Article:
For Vaunita Martin, the kitchen is a canvas. It’s where she creates, expresses.

Most areas of the Itawamba County Development Council executive director’s life is structured by necessity. She keeps to a tight schedule. She preps. She plans. She organizes.

The kitchen is where she largely lets all of that go. She’ll put on music, maybe dance a little, and just let inspiration take over.

She called it “therapeutic.”

“It’s probably the one area in my life where I do just go with the flow,” she said. “It’s just about doing it.”

Cooking has always been that way for her. Growing up, she’d hang out in her grandmothers’ or great aunt’s kitchens. Her father’s side of the family was Cajun, and she can vividly remember huge cast-iron pots … “cauldrons,” she called them … filled with bubbling jambalaya. The scent of spices would tickle the nose, and the house would be alive with music and dancing.

“They taught me what I know,” she said of her grandmothers and great aunt (who was basically a third grandmother in all but the title). “I tried to grow up from there.”

Martin’s own kitchen, located at the heart of her home in Eggville, is spacious and inviting. Although it was late morning, and she’d been cooking for hours, the space was immaculate.

“This is where the magic happens,” Martin said as she crossed the room. She dropped open her oven’s door and pulled a plate of chicken and waffles from the rack. She blanketed the fried chicken with syrup and set the plate on a small dining room table in a corner of the room. The syrup smelled both spicy and sweet.

The dish, she said, was her stab at replicating one she and her husband, Jeremy, tried at a popular restaurant.

“So, I come home, and because we liked it so much, I tried to recreate it,” she said. It took a few revisions, but she eventually nailed the recipe. Maybe even one-upped it, at least in her husband’s opinion.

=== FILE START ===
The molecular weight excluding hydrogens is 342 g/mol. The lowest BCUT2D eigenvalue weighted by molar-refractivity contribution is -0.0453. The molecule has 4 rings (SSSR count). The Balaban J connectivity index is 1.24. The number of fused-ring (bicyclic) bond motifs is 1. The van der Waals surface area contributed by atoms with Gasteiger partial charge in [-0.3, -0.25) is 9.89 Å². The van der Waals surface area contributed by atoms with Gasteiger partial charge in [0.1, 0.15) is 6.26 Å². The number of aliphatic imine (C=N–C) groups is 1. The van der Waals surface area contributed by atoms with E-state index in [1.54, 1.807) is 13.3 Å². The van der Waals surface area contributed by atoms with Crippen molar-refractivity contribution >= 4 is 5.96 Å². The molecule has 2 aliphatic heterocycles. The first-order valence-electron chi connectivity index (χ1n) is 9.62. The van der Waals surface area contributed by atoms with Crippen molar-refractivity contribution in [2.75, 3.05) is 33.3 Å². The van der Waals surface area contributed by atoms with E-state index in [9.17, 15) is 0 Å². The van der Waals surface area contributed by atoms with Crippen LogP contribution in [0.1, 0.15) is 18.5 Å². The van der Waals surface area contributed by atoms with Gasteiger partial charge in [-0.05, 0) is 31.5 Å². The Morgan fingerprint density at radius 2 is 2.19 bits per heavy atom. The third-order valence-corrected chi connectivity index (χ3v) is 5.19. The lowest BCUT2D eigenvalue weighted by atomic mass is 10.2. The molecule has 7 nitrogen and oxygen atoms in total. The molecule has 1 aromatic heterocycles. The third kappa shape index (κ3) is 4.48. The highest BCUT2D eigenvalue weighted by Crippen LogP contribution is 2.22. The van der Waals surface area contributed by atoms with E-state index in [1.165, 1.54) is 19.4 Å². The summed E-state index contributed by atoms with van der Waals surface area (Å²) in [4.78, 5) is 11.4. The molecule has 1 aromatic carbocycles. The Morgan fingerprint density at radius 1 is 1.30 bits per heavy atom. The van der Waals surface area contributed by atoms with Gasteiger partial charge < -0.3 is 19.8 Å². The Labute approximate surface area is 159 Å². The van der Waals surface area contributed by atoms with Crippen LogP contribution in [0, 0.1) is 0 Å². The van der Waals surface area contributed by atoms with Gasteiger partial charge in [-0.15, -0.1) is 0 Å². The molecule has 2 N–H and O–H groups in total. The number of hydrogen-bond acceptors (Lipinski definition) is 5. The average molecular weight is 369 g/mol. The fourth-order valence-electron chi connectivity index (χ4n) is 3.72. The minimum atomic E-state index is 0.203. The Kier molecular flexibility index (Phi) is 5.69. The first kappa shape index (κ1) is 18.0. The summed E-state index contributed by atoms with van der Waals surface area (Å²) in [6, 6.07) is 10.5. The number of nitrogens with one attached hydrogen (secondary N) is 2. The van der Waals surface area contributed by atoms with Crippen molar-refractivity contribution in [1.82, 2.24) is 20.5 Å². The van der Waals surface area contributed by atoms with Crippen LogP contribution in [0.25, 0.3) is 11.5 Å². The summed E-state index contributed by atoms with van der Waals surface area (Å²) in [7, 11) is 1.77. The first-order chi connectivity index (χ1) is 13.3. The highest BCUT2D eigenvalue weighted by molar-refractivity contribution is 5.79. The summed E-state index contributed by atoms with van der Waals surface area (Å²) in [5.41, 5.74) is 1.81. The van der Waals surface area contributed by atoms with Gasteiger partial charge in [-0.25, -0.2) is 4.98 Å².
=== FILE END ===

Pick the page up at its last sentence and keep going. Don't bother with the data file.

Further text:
Martin said she often takes inspiration for her food from the places she eats. Like any artist drawing from her influences, Martin’s recipes usually begin their lives in someone else’s kitchen.

She doesn’t necessarily try to recreate these dishes ingredient by ingredient. Rather, she uses what she has available to capture the spirit of the food that’s captured her heart. She’ll often substitute a known ingredient for something else she has on hand. Some of her best recipes, she said, resulted from a missing ingredient or two. Necessity being the mother of invention and all that.

“There are times I come into the kitchen and I don’t know what I’m going to cook,” she said. Martin’s the type who seems to innately know what ingredients she can toss together to make something not only edible, but delicious.

She doesn’t meticulously follow a recipe. She just creates. And once she’s created something, she doesn’t make it again. Not exactly.

“I never make the same recipe twice,” she said. “I’m always adding. Changing.”

To Martin, that’s part of the great joy of cooking. In all other aspects of her life, she’s required to be tidy, organized, structured. If only briefly, the kitchen offers respite from that.

“I have an artist’s brain but not an artist’s hand,” she said. “This lets me get that creativity out.”

adam.armour@journalinc.com

Twitter: @admarmr

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